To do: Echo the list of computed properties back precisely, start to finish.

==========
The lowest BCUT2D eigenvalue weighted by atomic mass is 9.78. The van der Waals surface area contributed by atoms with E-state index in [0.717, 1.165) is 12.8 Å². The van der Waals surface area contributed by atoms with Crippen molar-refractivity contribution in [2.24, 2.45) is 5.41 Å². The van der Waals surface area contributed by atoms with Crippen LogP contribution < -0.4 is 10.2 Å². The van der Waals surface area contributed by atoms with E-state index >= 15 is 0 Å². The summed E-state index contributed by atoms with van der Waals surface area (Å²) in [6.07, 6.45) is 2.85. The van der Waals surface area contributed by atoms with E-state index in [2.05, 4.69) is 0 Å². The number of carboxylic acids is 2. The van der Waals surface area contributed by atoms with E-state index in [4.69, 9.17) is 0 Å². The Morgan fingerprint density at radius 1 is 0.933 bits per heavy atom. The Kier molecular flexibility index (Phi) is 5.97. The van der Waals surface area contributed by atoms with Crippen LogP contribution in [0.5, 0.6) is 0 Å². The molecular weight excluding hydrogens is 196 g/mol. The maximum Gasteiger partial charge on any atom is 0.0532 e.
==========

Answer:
The lowest BCUT2D eigenvalue weighted by atomic mass is 9.78. The van der Waals surface area contributed by atoms with E-state index in [0.717, 1.165) is 12.8 Å². The van der Waals surface area contributed by atoms with Crippen molar-refractivity contribution in [2.24, 2.45) is 5.41 Å². The van der Waals surface area contributed by atoms with Crippen LogP contribution < -0.4 is 10.2 Å². The van der Waals surface area contributed by atoms with E-state index >= 15 is 0 Å². The summed E-state index contributed by atoms with van der Waals surface area (Å²) in [6.07, 6.45) is 2.85. The van der Waals surface area contributed by atoms with E-state index in [2.05, 4.69) is 0 Å². The number of carboxylic acids is 2. The van der Waals surface area contributed by atoms with E-state index in [4.69, 9.17) is 0 Å². The Morgan fingerprint density at radius 1 is 0.933 bits per heavy atom. The Kier molecular flexibility index (Phi) is 5.97. The van der Waals surface area contributed by atoms with Crippen LogP contribution in [0.5, 0.6) is 0 Å². The molecular weight excluding hydrogens is 196 g/mol. The maximum Gasteiger partial charge on any atom is 0.0532 e.